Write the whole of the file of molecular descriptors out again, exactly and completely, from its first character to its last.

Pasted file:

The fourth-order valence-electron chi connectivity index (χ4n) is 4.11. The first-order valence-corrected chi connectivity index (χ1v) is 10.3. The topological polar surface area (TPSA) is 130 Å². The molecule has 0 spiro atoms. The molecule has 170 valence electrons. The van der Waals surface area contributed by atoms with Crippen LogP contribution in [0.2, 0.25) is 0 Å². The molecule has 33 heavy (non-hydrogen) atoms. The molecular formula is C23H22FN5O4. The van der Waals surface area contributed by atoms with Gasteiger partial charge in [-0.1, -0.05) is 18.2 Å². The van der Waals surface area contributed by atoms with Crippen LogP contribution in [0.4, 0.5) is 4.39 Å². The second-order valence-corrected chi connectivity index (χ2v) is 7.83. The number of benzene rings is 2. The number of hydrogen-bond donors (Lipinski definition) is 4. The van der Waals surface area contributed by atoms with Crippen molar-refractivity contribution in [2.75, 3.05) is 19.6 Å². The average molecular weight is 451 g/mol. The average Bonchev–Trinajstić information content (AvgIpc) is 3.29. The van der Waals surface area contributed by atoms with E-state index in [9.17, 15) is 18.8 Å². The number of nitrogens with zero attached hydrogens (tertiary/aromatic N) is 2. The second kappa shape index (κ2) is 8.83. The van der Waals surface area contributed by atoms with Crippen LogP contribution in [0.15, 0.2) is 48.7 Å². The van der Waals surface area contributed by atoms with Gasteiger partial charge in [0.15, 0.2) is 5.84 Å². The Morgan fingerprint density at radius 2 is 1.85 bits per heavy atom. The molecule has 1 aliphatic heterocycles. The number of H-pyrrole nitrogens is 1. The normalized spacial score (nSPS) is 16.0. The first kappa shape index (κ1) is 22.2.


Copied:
The fourth-order valence-electron chi connectivity index (χ4n) is 4.11. The first-order valence-corrected chi connectivity index (χ1v) is 10.3. The topological polar surface area (TPSA) is 130 Å². The molecule has 0 spiro atoms. The molecule has 170 valence electrons. The van der Waals surface area contributed by atoms with Crippen LogP contribution in [0.2, 0.25) is 0 Å². The molecule has 33 heavy (non-hydrogen) atoms. The molecular formula is C23H22FN5O4. The van der Waals surface area contributed by atoms with Gasteiger partial charge in [-0.1, -0.05) is 18.2 Å². The van der Waals surface area contributed by atoms with Crippen LogP contribution in [0.4, 0.5) is 4.39 Å². The second-order valence-corrected chi connectivity index (χ2v) is 7.83. The number of benzene rings is 2. The number of hydrogen-bond donors (Lipinski definition) is 4. The van der Waals surface area contributed by atoms with Crippen molar-refractivity contribution in [2.75, 3.05) is 19.6 Å². The average molecular weight is 451 g/mol. The average Bonchev–Trinajstić information content (AvgIpc) is 3.29. The van der Waals surface area contributed by atoms with E-state index in [9.17, 15) is 18.8 Å². The number of nitrogens with zero attached hydrogens (tertiary/aromatic N) is 2. The second kappa shape index (κ2) is 8.83. The van der Waals surface area contributed by atoms with Crippen LogP contribution in [0.15, 0.2) is 48.7 Å². The van der Waals surface area contributed by atoms with Gasteiger partial charge in [0.15, 0.2) is 5.84 Å². The Morgan fingerprint density at radius 2 is 1.85 bits per heavy atom. The molecule has 1 aliphatic heterocycles. The number of H-pyrrole nitrogens is 1. The normalized spacial score (nSPS) is 16.0. The first kappa shape index (κ1) is 22.2.